States try preemptive admission to boost enrollment, curb brain drain

A handful of states are taking a new approach to building the student body at their community colleges and public universities: proactively admitting high school seniors who meet certain academic requirements—before they even fill out an application. Idaho, in particular, has pioneered the “direct admission” approach, in hopes that eliminating the stress of the application process will increase college enrollment and keep more students in-state, according to The Hechinger Report.

‘Flipping the script’ for Idaho high school students

As of 2016, just 44 percent of Idaho’s graduating seniors went directly to college, compared with 70 percent nationally. Looking to change that, Chuck Staben, former president of the University of Idaho, first came up with the idea for the state’s direct admissions program, as part of “a much larger effort to encourage college-going, and to change the psychology of college-going, particularly among lower-income, first-generation [and other] populations less likely to attend college.”

Idaho was structured for smooth implementation: it has one board of education, which oversees both its K-12 schools and its eight colleges and universities; it also requires all students to take the SAT or ACT.

Using those exam results and grades from students’ junior years, the state board works with Idaho colleges and universities to proactively admit graduating seniors who meet GPA and test-score cutoffs to six or more of the state’s public institutions. Students receive a letter in late September notifying them of their admission to colleges, and parents receive a follow-up letter in October. Students who wish to enroll then must fill out a simple form, as well as a financial aid application, although Idaho officials have said that this fall’s letters will include financial aid information alongside admissions offers.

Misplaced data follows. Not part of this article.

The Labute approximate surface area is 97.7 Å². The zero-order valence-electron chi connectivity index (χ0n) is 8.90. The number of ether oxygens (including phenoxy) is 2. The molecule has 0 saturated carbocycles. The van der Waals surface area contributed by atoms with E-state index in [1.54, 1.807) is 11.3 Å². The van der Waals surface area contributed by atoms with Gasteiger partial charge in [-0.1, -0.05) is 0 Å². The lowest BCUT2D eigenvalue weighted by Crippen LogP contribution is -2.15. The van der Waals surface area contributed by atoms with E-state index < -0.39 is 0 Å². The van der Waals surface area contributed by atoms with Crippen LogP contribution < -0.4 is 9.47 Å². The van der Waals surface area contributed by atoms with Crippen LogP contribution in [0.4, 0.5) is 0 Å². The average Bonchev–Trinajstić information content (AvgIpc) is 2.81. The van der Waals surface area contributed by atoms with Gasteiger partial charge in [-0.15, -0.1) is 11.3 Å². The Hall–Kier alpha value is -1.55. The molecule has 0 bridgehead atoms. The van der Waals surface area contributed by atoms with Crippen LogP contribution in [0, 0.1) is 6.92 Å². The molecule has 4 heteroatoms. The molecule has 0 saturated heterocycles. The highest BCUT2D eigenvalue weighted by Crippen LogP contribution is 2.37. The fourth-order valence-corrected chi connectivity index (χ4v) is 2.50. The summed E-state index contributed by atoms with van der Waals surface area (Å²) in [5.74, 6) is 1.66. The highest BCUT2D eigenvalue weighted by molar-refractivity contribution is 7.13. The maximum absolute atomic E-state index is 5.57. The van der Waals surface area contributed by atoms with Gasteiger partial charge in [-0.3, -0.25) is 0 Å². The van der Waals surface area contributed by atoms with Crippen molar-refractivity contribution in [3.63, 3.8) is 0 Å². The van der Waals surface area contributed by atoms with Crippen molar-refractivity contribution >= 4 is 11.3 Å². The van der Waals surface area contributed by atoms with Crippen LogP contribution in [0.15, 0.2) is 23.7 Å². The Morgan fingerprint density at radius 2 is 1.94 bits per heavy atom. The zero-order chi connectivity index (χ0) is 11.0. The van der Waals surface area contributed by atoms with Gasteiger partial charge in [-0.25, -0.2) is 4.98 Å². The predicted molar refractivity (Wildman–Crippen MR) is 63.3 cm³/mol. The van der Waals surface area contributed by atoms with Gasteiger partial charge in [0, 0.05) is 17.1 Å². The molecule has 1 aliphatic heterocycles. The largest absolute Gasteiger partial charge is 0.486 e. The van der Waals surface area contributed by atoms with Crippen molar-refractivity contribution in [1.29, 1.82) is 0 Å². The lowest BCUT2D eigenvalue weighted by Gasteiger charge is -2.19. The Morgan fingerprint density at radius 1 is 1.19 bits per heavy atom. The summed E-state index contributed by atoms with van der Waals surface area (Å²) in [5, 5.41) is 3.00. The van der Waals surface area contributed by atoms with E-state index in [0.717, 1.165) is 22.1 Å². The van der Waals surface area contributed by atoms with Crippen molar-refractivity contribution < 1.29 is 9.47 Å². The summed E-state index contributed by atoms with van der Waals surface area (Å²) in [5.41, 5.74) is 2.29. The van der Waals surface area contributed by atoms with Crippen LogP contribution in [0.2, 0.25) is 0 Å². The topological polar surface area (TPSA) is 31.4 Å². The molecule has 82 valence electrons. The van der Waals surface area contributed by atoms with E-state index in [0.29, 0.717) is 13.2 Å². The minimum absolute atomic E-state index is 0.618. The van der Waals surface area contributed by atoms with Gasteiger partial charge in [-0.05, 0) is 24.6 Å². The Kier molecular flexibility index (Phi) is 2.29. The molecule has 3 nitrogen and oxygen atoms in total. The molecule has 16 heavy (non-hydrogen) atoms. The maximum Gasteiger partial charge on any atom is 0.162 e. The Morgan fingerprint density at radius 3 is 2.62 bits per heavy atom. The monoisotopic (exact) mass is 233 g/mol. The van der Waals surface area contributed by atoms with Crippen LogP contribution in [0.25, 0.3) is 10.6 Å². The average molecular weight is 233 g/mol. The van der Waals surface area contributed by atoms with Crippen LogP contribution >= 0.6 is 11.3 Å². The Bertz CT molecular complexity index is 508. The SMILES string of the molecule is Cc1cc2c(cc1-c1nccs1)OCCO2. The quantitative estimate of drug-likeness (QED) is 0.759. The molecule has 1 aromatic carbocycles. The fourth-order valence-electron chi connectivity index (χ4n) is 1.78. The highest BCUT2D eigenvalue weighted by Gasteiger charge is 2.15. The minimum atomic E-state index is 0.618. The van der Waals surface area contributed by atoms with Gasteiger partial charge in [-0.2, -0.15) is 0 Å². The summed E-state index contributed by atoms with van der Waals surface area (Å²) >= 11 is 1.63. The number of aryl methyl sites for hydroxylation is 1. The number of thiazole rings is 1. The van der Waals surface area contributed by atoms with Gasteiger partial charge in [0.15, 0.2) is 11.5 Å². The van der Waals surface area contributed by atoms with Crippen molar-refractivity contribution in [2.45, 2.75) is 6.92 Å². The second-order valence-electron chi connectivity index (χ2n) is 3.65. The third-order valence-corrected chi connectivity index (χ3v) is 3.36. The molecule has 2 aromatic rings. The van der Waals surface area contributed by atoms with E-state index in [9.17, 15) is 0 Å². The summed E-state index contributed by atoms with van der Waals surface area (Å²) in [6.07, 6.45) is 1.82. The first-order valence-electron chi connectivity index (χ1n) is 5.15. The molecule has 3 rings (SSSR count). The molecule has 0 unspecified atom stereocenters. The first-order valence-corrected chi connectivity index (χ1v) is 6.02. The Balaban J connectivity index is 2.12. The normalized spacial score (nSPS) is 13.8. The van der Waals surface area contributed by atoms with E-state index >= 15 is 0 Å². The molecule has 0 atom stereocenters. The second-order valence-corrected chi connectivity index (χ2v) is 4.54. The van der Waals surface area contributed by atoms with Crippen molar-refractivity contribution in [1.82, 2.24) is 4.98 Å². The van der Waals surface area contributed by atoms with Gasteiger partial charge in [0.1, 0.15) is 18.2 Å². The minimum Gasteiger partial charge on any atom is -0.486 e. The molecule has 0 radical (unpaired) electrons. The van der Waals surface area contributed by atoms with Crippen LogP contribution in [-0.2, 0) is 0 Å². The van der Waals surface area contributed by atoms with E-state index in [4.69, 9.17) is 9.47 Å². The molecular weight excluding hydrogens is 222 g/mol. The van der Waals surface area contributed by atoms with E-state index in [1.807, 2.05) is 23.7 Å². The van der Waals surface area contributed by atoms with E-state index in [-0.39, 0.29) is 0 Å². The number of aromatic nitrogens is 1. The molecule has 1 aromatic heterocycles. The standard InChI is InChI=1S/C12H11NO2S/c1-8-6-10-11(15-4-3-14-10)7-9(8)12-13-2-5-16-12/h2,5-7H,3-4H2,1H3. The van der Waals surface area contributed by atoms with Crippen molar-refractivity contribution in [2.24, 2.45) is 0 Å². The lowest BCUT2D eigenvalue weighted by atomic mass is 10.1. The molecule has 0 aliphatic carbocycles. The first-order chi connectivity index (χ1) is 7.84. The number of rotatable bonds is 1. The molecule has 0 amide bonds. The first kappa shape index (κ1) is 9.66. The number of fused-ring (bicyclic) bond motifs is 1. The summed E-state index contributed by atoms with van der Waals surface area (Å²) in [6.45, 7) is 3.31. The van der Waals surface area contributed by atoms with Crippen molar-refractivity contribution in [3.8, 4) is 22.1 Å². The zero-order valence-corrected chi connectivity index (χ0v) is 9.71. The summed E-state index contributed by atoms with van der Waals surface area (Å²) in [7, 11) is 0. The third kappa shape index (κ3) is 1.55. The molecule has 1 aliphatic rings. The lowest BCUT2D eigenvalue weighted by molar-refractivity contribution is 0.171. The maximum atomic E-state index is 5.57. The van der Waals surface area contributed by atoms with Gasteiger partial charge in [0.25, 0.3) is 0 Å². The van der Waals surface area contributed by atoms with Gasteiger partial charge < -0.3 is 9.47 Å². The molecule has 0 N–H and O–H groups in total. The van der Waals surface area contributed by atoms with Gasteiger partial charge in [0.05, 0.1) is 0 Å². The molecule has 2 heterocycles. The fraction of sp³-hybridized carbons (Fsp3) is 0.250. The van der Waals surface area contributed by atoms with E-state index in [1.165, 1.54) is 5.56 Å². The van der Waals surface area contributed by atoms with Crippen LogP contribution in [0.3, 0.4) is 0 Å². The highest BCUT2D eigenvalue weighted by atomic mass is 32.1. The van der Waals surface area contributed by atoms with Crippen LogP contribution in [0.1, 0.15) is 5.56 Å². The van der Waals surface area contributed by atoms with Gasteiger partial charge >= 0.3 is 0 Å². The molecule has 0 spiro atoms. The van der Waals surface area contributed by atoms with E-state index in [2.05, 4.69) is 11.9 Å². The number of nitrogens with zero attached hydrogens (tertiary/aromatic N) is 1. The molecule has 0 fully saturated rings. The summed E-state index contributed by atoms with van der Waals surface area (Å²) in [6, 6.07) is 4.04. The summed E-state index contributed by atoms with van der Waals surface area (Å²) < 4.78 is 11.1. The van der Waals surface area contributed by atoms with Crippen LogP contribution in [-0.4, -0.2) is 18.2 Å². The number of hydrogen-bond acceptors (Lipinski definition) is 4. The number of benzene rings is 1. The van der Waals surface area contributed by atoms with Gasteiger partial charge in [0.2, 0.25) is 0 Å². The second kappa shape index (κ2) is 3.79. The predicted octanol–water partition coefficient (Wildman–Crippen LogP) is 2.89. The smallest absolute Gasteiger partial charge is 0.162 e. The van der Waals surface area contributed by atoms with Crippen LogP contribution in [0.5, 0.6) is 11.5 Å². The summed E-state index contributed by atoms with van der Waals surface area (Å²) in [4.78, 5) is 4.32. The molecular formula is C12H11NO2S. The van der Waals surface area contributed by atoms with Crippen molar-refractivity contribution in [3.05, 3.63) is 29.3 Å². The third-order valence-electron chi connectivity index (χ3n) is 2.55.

The direct admission model “is really flipping the script,” Jennifer Delaney—an associate professor of higher education at the University of Illinois at Urbana-Champaign who is studying the Idaho experiment—told The Hechinger Report. She said the approach appears to have helped increase enrollment at Idaho colleges and universities by 11 percent. In addition, the state board of education reports a three-percentage-point increase in the share of college-going high school graduates who stay in the state. 

Other states poised to try the model

Idaho’s direct admissions model has attracted attention elsewhere, with South Dakota implementing a similar approach. According to The Hechinger Report, Hawaii, Illinois, and Texas also are considering trial runs for direct admissions, although Delaney suggests that larger states like Illinois might not guarantee admission to their most selective public institutions. Currently, Texas promises admission to any of the state’s universities for in-state college applicants who are in the top 10 percent of their high school class. According to new research from the National Bureau of Economic Research, the policy—first implemented in 1998—has increased access and improved graduation rates.

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